Home and Family Life

During the Second World War, aspects of British family life changed dramatically whilst efforts were made by those on the home front to ‘carry on as normal’ as much as they possibly could. With the outbreak of war, restrictions and new measures such as food rationing books, identity cards, gas masks and shelters were put into place and these would impinge on almost every aspect of family and home life.

With these and other changes on the home front, many amateur film-makers who had previously focused on images of their children and family members on holiday or relaxing at home, now turned their cameras to capturing the new developments that were happening around them. Despite the difficulties of getting hold of film stock and coupled with war-time restrictions on filming certain activities and in certain locations, amateur films continued to be made during the war.

Many amateur home-movies captured images of the transition into new roles by those remaining at home during the war. Family members taking on volunteer positions in the Red Cross, ARP and the Home Guard were often filmed posing for the camera in their uniforms. Amateur film-makers also captured the changing landscape of their local neighbourhoods, showing the new community air raid shelters, the bomb damaged houses in local streets and fighter plane dog-fights in the sky. Films of these subjects represented the very real dangers families faced on the home front.

There are many examples of home movies from around the country showing family members directly observing the changes within the home brought about by the war. Home movies of the Sheppard family of Poole in Dorset and those by the Hickling family of Barnsley in Yorkshire bare striking similarities as they both show aspects of daily life at home including the novelty of children wearing their gas masks and trying out the new air raid shelters for the benefit of the camera. In the South West, the Parriss family filmed their response to the government's 'Dig for Victory' campaign, and, in Surrey, the Gowlland family filmed their new ration books, identity cards and black-out boards. In all of these home movies, family members appear to move seamlessly between these ‘new’ war-time activities and more 'normal' every-day conduct such as children playing with a dolls house and a family going on a picnic.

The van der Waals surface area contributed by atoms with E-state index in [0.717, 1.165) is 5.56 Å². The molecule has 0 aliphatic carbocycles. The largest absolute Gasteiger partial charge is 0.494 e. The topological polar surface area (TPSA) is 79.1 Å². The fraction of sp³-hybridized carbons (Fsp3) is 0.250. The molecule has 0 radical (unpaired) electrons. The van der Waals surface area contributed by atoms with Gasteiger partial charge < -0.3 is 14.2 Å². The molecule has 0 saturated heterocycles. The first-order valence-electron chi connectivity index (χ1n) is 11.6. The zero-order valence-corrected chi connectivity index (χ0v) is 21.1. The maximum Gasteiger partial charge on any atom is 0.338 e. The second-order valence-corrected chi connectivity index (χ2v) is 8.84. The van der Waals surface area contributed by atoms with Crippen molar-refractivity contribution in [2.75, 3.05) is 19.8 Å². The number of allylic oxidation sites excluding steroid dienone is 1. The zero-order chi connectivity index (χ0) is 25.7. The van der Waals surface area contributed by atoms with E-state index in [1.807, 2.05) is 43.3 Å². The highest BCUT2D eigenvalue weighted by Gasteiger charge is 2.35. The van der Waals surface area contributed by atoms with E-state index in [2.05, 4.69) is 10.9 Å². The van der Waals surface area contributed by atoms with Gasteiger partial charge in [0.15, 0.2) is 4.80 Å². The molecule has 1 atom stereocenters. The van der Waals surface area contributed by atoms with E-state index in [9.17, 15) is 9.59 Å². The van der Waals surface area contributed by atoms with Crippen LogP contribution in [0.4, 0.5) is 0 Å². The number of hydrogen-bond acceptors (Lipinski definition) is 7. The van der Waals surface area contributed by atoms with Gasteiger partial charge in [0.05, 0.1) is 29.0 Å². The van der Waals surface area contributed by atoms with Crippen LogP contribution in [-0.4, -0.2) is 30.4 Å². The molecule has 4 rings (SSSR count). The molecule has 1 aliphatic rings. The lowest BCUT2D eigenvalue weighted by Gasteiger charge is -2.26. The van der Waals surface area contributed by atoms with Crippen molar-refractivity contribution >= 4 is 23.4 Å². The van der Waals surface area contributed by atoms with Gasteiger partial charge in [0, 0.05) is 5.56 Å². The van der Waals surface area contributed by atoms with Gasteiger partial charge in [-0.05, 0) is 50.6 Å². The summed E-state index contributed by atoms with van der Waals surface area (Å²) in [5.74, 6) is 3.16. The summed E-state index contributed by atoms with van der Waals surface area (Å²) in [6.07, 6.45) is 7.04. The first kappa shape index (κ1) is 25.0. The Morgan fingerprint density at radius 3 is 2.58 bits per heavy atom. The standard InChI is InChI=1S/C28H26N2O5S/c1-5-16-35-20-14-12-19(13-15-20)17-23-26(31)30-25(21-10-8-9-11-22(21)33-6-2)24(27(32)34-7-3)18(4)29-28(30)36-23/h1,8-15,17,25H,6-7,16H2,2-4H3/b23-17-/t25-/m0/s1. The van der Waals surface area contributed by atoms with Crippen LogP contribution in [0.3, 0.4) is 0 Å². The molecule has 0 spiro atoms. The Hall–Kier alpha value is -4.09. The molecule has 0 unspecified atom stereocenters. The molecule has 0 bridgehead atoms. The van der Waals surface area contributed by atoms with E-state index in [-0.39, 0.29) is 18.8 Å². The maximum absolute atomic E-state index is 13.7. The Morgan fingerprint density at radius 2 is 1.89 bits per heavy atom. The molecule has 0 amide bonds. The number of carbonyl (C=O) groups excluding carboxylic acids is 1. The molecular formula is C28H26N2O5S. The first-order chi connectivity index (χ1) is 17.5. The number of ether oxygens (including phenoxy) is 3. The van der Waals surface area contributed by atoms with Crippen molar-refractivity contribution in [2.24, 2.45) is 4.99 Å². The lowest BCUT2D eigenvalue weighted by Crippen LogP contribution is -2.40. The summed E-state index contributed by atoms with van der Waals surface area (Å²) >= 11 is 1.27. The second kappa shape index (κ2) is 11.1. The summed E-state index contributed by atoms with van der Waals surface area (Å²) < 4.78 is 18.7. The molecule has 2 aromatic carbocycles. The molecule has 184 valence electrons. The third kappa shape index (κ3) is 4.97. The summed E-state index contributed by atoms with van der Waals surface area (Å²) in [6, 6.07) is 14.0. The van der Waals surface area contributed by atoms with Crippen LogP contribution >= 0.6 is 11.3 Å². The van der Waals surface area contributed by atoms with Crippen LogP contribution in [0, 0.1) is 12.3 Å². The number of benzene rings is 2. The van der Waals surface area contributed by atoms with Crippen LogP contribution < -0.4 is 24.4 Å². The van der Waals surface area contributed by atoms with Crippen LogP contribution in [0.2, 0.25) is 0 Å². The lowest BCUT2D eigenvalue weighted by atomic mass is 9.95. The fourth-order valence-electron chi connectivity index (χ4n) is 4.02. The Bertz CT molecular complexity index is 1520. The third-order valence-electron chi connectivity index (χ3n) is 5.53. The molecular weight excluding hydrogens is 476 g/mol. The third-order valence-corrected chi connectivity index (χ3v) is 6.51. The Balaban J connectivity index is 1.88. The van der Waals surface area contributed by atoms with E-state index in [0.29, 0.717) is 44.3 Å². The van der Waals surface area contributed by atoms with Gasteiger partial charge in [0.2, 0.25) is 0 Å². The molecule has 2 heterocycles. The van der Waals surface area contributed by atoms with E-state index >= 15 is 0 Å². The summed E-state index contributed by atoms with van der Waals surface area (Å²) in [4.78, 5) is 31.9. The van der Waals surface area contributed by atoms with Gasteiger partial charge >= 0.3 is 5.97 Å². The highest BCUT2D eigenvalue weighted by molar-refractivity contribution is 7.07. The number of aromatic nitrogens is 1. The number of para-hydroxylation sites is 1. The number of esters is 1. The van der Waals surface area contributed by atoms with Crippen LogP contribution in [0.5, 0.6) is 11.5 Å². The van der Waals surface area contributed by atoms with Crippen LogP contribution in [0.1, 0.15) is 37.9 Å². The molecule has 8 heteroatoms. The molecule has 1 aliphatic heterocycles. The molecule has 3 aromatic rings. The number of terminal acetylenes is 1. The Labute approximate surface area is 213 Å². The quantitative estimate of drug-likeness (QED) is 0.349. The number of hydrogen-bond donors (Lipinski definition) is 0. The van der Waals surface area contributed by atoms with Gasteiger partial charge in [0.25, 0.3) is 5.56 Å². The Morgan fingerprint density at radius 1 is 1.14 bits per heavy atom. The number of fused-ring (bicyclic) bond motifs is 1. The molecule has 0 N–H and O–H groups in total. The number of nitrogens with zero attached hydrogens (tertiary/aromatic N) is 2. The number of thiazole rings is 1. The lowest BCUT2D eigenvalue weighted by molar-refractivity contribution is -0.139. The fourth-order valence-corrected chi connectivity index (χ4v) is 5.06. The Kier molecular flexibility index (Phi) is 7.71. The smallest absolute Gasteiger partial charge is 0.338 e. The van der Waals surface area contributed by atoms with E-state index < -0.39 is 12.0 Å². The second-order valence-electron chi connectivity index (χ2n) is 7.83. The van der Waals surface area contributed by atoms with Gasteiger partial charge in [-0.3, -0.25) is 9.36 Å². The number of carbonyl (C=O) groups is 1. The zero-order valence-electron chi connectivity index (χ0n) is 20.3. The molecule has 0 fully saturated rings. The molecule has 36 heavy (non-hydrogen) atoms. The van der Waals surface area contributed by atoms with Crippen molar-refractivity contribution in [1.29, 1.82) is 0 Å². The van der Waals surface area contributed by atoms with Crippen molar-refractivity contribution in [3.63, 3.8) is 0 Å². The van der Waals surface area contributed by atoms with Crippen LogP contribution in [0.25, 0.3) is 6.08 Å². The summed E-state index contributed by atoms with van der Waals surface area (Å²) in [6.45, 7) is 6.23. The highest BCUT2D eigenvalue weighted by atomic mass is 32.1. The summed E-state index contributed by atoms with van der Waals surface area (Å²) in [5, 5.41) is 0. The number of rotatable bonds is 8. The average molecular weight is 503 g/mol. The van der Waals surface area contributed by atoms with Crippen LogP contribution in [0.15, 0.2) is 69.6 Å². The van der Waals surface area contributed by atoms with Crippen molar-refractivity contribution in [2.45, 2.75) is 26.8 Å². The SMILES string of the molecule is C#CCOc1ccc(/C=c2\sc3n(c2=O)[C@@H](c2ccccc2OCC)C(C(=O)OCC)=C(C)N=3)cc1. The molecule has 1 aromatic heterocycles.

Despite the dangers and restrictions, people continued to film themselves doing many of the activities they had captured on film before the war. Films such as those by the Willson family from Handsworth and film of a family outing to the beach at St Austell in Cornwall illustrate such ‘normal’ activities as birthdays and Christmas parties, children playing, picnics and holidays to local places. Most of these scenes appear on film as if unaffected by the war.

Family life for those who either had relatives sent abroad to fight or who had sent their children to be evacuated away from danger would have been significantly affected by the absence of their loved-ones. Those in the armed forces can occasionally be glimpsed in home movies showing relatives in uniform whilst on leave. For those at home who had relatives on active service abroad, there was generally little opportunity to maintain contact. However the Calling Blighty films presented one chance for a few selected servicemen to send filmed messages to their families and friends back home.

Films concerning evacuation are discussed more fully in the displaced people and children in war-time themes on this site.